Last week, I spoke with a company about the ‘Beauty of Belonging’ - I mentioned that a workplace contributes to belonging, but there are some barriers which prohibit individuals from belonging to workplaces;
Chief executive positions filled by men named ‘John’ outnumber those filled by women 4 to 1.
In New Zealand the employment rate for persons with disabilities is 22% - there are one million people with disabilities in New Zealand, this means that less than half of them are employed.
"You have to value that person, who they are and what they bring. You have to acknowledge them for more than just their presence in a space - this is belonging."
With these statistics in mind, what does it mean to ‘Belong?’ - Especially concerning those people who for whatever reason are considered “different or a minority”
I said to this company that belonging is about more than being present in a space. You cannot simply say “OK, we’ve hired a disabled person *tick the box* our job is done” or “a woman of colour is in our leadership team, time to clock out for the day.”
You have to value that person, who they are and what they bring.
You have to acknowledge them for more than just their presence in a space - this is belonging.
There are many reasons why people with disabilities are not employed, some of these reasons are systematic and historic, a lot of the time it is because of a lack of opportunity.
Recent MET Gala attendee, Sinead Burke said “Disability is articulated as a struggle, an unnecessary burden that one must overcome to the soundtrack of a string crescendo. But disabled lives are multi-faceted - brimming with personality, pride, ambition, love, empathy, and wit.”
The result of people in positions of power seeing disability as a “struggle” is that they are less likely to see us seeking employment as a normal eventuation of our existence. Instead they see it as special, something to be commended (while playing a string crescendo).
We and those who understand the multi-faceted reality of disability of course know this is not accurate, our seeking of employment is normal. But if the people in positions of power do not know this they are less likely to regularly and consistently hire us - and if we cannot get a foot in the door, we have no hope of becoming a person in a position of power who does the hiring.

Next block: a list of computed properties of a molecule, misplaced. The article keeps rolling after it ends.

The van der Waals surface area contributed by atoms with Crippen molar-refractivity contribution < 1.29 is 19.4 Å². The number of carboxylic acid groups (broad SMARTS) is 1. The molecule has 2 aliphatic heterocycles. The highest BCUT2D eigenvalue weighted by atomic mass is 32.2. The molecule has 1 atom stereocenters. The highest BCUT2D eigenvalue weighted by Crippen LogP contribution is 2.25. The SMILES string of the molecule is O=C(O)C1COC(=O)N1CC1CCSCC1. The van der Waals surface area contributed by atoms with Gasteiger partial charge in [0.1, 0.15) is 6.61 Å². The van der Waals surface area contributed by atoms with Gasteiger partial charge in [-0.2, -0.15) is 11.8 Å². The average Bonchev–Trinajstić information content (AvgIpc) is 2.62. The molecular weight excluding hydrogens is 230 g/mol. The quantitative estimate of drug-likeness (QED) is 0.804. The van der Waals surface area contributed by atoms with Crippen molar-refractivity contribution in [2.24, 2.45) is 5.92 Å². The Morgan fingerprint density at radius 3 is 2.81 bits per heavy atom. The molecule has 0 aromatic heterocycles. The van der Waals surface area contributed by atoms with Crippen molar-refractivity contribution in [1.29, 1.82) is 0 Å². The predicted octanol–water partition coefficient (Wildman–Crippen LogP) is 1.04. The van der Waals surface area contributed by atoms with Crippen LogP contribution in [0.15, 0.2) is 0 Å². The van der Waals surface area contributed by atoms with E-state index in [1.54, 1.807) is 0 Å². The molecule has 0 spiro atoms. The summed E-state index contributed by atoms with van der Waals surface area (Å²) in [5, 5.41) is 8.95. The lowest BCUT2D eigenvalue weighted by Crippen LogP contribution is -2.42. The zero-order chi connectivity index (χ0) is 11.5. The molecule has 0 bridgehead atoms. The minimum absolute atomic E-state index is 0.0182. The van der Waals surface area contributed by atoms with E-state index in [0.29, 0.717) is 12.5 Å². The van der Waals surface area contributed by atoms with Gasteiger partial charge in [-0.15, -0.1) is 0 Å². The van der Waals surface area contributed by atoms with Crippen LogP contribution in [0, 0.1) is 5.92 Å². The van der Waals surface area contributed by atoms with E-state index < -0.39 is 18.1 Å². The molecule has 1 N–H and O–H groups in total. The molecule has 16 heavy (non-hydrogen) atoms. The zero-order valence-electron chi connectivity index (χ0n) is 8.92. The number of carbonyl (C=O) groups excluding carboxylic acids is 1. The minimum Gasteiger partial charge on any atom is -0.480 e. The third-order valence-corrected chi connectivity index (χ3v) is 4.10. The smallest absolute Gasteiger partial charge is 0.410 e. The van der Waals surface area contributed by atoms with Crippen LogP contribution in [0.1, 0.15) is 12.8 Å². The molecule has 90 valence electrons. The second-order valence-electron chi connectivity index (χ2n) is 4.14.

"How and what am I doing to offer other people opportunities? Because this contributes to helping them find a place where they feel they belong."
Until a company hires someone with a connection to disability or a person with a disability, it is their blindspot. You cannot hire from a group of people who you do not fundamentally understand or think are akin to the “struggling”.
So it comes back to opportunity.
An essential question I ask myself every day is;
How and what am I doing to offer other people opportunities? Because this contributes to helping them find a place where they feel they belong.
I personally have been given a great deal of opportunities, most were the result of hard work, but it would be a lie to say that a few weren’t luck and privilege. So I intend to be a person who can help provide opportunities for others.
"Here’s to the future; or more likely, the nearly now - that we will make happen. Because in the words of Sinead Burke for BoF, “It no longer makes sense to cater only to the bell curve” - we should design statistics in which everyone is belonged and valued."
One of the opportunities I received that has contributed crucially to me, has been the scholarship Attitude has provided; it is what funds from William Waiirua’s DWTS reign will provide. This scholarship has personally helped me to work on my degree without financial pressures, which has given me more time and space to contribute to advocacy.
More widely speaking the continuation of the scholarship helps give people with disabilities the tools to be in industry with the necessary qualifications for ambitious employment, by providing this opportunity a greater level of representation is supported, this means that in the future less people will have blind spots when considering disability, so we can shift the needle on the narrative surrounding disability and statistics about employment.
So, thank you Attitude.
Here’s to the future; or more likely, the nearly now - that we will make happen. Because in the words of Sinead Burke for BoF, “It no longer makes sense to cater only to the bell curve” - we should design statistics in which everyone is belonged and valued.